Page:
Golzarian et al have done a nice job in reviewing mesenteric artery stenting for chronic mesenteric ischemia (CMI), and have noted it to be a rare disorder, with an incidence of 1 in 100,000. This statistic may be true, but it brings back memories of the “rare” incidence of renal artery stenosis (RAS) of 1% that I was taught 30 years ago while in medical school. We now know that RAS is one of the most common diseases treated by endovascular stenting. I suspect CMI will become analogous to RAS in regards to enhanced awareness, diagnosis, and treatment, especially with the recent improvements in endovascular devices and rapid emergence and adoption of multislice CTA. I predict we are now embarking upon an era in which CMI is about to get a great deal of “respect” from our vascular and interventional community.
Since its inception in 1918, “abdominal angina” or <a href="http://www.reactivehypoglycemia.net/postprandial-hypoglycemia.html" style="color:#000000; text-decoration:none; cursor:crosshair;">postprandial</a> pain has been classically characterized, but now many nonspecific symptoms are being associated with CMI, including an incidence of ischemic gastropathy of 20–25%.<sup>1,2</sup> The natural history of CMI remains poorly characterized. Kolkman et al reported that 34% of 110 CMI patients progressed to acute mesenteric ischemia (AMI), with the highest incidence in those patients with multivessel disease.<sup>2</sup> Thomas et al followed 980 patients who had asymptomatic CMI diagnosed by angiography for aortoiliac artery disease.<sup>3</sup> At 2.6-year follow-up, 27% had progressed to AMI, especially if disease was found in all three mesenteric vessels. It is likely that most patients with AMI have prior symptomatic, yet undiagnosed, and therefore, untreated CMI. It is my strong suspicion that CMI is much more common than clinically reported, remains largely misdiagnosed, and is a significant source of mortality and morbidity.
In our experience, CMI patients are associated with bilateral RAS, aortoiliac occlusive disease (AIOD), females, small body sizes, heavy smokers, the “hypoplastic aortic syndrome,” and the “mid-aortic syndrome”. Classic postprandial abdominal pain is pathonomic in the appropriate clinical setting, but this tends not to be the common presentation. Atypical abdominal pain, unexplained weight loss, negative gastrointestinal cancer workup, anemia, diffuse gastric gastritis, or colitis by endoscopy and non-specific symptoms of ischemic gastropathy is becoming a more common symptomatic presentation. Multislice CTA has now become our diagnostic tool of choice for patients with a suspicion of CMI. A full abdominal CTA with runoff for AIOD will obtain images starting above the celiac trunk, therefore, identifying a large pool of asymptomatic and symptomatic CMI patients who will potentially be candidates for PTA/stenting.
The authors have appropriately noted the median arcuate ligament syndrome and identified the important techniques and technical considerations for mesenteric PTA/stenting. Much like RAS, CMI lesions are usually ostial, associated with calcifications, and should be treated with PTA/stenting with balloon expandable stents. In 2004, AbuRahma et al performed a comprehensive literature meta analysis of PTA/stenting in CMI patients identifying 241 reported cases. This analysis has been updated by the authors, but it still appears there are less than 500 reported mesenteric artery PTA/stent cases.<sup>4</sup> As suggested by the authors, it appears mesenteric PTA/stenting is associated with a high initial procedural and clinical success, low complications, and adequate medium-term clinical success, with a clinical patency rate of 60–70% at 2–3 years. Instent restenosis (ISR) rates are generally reported at between 10–20% at 24 months.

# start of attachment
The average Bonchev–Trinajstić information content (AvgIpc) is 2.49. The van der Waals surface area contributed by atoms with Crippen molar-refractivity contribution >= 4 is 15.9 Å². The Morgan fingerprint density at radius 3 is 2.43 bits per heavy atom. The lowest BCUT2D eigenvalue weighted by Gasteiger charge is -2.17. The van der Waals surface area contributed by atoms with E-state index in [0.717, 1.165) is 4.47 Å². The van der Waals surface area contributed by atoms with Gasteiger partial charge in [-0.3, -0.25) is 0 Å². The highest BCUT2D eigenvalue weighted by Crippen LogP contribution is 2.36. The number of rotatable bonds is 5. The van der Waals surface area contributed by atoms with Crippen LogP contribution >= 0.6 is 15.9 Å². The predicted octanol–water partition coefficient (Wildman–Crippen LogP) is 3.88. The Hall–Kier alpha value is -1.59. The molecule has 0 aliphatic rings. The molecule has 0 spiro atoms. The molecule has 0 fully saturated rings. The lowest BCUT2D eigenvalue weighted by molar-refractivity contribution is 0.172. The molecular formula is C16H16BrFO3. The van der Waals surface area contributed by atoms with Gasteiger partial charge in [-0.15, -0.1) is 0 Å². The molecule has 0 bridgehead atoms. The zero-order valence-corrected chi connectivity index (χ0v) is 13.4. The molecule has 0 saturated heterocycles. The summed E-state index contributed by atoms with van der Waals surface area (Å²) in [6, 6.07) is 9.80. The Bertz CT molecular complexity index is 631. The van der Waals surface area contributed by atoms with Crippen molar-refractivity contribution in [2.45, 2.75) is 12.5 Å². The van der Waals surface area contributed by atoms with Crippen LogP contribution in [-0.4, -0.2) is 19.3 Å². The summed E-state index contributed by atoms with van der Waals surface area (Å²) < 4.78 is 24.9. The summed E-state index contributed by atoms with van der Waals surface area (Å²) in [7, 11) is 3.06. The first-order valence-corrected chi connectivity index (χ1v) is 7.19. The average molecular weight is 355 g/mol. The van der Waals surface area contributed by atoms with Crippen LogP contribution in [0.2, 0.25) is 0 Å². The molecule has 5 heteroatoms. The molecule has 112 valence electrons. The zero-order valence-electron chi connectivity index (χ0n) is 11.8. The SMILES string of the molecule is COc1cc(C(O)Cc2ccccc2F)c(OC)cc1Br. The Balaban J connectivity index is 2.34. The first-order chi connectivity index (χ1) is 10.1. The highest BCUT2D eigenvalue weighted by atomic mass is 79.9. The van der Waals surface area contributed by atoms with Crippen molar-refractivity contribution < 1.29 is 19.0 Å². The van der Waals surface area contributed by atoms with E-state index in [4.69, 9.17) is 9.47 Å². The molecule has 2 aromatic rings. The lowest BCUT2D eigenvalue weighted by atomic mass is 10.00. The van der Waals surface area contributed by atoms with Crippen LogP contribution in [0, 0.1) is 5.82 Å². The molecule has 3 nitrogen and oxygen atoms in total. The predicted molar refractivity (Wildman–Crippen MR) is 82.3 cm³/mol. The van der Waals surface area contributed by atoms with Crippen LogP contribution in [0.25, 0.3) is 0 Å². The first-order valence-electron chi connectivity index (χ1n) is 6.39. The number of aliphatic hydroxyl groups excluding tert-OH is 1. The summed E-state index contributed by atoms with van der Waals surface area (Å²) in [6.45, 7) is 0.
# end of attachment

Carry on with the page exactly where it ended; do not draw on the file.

We have just completed a 6-year analysis of 99 CMI vessels treated with PTA/stenting and a 2-year analysis on the role of CTA in the diagnosis and follow-up of 48 patients.<sup>5</sup> Our analysis was consistent with the authors metanalysis of the literature, with a procedural success rate of 97.9%, clinical success of 91%, a low complication rate (1.8%), and ISR rate of 19% at 24 months. We found that CTA was an extremely accurate noninvasive imaging modality for the diagnosis of CMI and facilitated the overall management and follow up of CMI patients treated with PTA/stenting (Figures 1A–C).
In conclusion, CMI largely remains an unappreciated and underdiagnosed disease. With the advent of multislice CTA, refined endovascular tools and now accumulating data supporting mesenteric artery PTA/stenting, hopefully this next decade will be a decade in which CMI gets the “endovascular respect” it deserves, analogous to the treatment and “respect” given to RAS over the previous 10 years.